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St. Elizabeth Healthcare

(Non-profit)  
Healthcare - Health Services
5,000 - 10,000 employees  |  
Overview
St. Elizabeth's proud history of providing high quality medical care to the people of Northern Kentucky began in 1861. The accomplishments of this noble hospital and its people are too numerous to be chronicled on this website. Instead, highlights of each decade are featured. It is hoped these descriptions of St. Elizabeth's growth provide a portrait of the outstanding spiritual, psychological and physical care this hospital has and will continue to provide the residents of our community.

1860: - Covington resident Mrs. Henrietta Cleveland prevailed upon the Sisters of the Poor of St. Francis in Cincinnati to found a hospital in Covington. At the request of Covington's first bishop, Rt. Rev. George Carrell, three sisters from Germany prepared St. Elizabeth Hospital, named after St. Elizabeth of Hungary. Mrs. Cleveland, Mrs. Sarah Peter, and ladies of the first St. Elizabeth Support Guild provided $2,272.05 for the purchase of a small 3-story former grocery store on 7th Street between Madison and Scott. This would become the hospital and home for the Sisters of the Order.

On January 23, 1861, the first patient, 37-year-old Louis Meyer, was admitted to St. Elizabeth Hospital. Dr. John Blau was the first physician to offer his services to the sisters. He was soon followed by Drs. Joseph Schwartz, Charles Kearns and E.N. Noonan. On February 2 the chapel was blessed and Mass celebrated. The kind sisters cared for 79 patients that year.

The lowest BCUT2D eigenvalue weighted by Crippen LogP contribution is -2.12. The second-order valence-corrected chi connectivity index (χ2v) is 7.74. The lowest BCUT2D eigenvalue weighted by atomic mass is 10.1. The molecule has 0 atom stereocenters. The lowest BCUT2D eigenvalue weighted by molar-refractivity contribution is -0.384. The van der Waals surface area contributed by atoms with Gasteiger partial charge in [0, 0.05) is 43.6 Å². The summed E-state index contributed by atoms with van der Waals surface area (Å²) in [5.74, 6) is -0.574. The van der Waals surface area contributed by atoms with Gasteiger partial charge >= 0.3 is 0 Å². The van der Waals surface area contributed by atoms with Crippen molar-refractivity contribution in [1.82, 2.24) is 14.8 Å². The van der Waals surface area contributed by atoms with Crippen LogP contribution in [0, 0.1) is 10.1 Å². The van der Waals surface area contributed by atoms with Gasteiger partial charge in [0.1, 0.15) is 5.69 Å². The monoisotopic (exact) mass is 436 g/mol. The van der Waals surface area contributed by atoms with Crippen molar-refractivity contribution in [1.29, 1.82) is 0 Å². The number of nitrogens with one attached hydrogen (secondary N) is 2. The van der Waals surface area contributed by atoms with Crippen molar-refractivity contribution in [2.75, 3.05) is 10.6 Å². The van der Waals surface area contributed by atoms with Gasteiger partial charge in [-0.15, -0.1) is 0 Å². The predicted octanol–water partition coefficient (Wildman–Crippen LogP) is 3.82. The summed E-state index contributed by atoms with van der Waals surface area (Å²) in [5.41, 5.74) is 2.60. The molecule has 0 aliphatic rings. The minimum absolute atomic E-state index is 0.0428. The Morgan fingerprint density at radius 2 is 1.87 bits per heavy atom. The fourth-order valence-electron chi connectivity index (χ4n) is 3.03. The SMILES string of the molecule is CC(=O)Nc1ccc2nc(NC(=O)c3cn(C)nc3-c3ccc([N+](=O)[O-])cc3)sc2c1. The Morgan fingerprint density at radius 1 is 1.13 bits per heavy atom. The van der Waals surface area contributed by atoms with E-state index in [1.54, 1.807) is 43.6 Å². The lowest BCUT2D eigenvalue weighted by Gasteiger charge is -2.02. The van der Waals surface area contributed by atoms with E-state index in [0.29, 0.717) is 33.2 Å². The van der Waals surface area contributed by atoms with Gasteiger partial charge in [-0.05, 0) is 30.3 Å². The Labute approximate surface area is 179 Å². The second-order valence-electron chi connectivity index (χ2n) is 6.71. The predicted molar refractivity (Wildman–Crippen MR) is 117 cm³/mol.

In the fall of 1867 the sisters learned they would have to relocate their hospital to make way for a marketplace. Thanks to the efforts of Rev. Conrad Rotter, pastor of St. Stephen's in Newport, $50,000 was raised so that the former Baptist College on 11th Street in Covington could be purchased. It had served as a military hospital during the Civil War and was quickly remodeled for a bed capacity of 110. Mother Francis Shervier, Foundress of the Franciscan Order, came from Germany to attend the dedication held on May 24, 1868.


1870: - The foundling home started by the sisters during the Civil War now sheltered as many as 60 orphans. This mission continued until 1919.

By 1876, 300 patients were treated each year. Finances remained tight. An 1877 newspaper story told how two sisters had to go out one day to beg for donations after a renovation project turned up $25 short.

In 1878 Covington authorities asked the sisters to admit inmates of the "Poor House" until a new building could be provided for them by the City.

Epidemics of smallpox appeared in Covington several times during the decade. After two patients in the hospital were found to have the fever, neighbors became so frightened and angered at having the disease in their midst they threatened to burn the hospital if those patients remained. With heavy hearts the sisters were forced to send smallpox patients to a "pest house" about four miles away. They took turns traveling by wagon to provide nursing care for the victims.